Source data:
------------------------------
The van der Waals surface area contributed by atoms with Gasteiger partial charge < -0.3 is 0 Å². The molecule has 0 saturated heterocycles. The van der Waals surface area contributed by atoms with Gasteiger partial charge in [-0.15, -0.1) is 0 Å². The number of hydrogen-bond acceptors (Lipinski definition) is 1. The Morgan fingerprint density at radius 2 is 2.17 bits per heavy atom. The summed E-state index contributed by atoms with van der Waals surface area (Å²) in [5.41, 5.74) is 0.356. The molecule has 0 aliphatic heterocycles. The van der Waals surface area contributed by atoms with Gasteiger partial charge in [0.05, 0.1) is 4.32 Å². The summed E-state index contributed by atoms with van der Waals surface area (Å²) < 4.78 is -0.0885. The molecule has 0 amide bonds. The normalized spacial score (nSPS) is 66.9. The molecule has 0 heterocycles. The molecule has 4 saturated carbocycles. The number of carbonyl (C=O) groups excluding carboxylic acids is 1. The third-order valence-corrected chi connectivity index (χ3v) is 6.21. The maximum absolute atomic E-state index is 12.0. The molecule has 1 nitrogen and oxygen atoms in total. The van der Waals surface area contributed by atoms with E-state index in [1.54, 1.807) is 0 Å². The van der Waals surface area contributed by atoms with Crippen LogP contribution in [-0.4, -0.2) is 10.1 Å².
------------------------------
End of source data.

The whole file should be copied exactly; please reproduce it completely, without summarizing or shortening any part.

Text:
The van der Waals surface area contributed by atoms with Gasteiger partial charge < -0.3 is 0 Å². The molecule has 0 saturated heterocycles. The van der Waals surface area contributed by atoms with Gasteiger partial charge in [-0.15, -0.1) is 0 Å². The number of hydrogen-bond acceptors (Lipinski definition) is 1. The Morgan fingerprint density at radius 2 is 2.17 bits per heavy atom. The summed E-state index contributed by atoms with van der Waals surface area (Å²) in [5.41, 5.74) is 0.356. The molecule has 0 aliphatic heterocycles. The van der Waals surface area contributed by atoms with Gasteiger partial charge in [0.05, 0.1) is 4.32 Å². The summed E-state index contributed by atoms with van der Waals surface area (Å²) < 4.78 is -0.0885. The molecule has 0 amide bonds. The normalized spacial score (nSPS) is 66.9. The molecule has 0 heterocycles. The molecule has 4 saturated carbocycles. The number of carbonyl (C=O) groups excluding carboxylic acids is 1. The third-order valence-corrected chi connectivity index (χ3v) is 6.21. The maximum absolute atomic E-state index is 12.0. The molecule has 1 nitrogen and oxygen atoms in total. The van der Waals surface area contributed by atoms with E-state index in [1.54, 1.807) is 0 Å². The van der Waals surface area contributed by atoms with Crippen LogP contribution in [-0.4, -0.2) is 10.1 Å².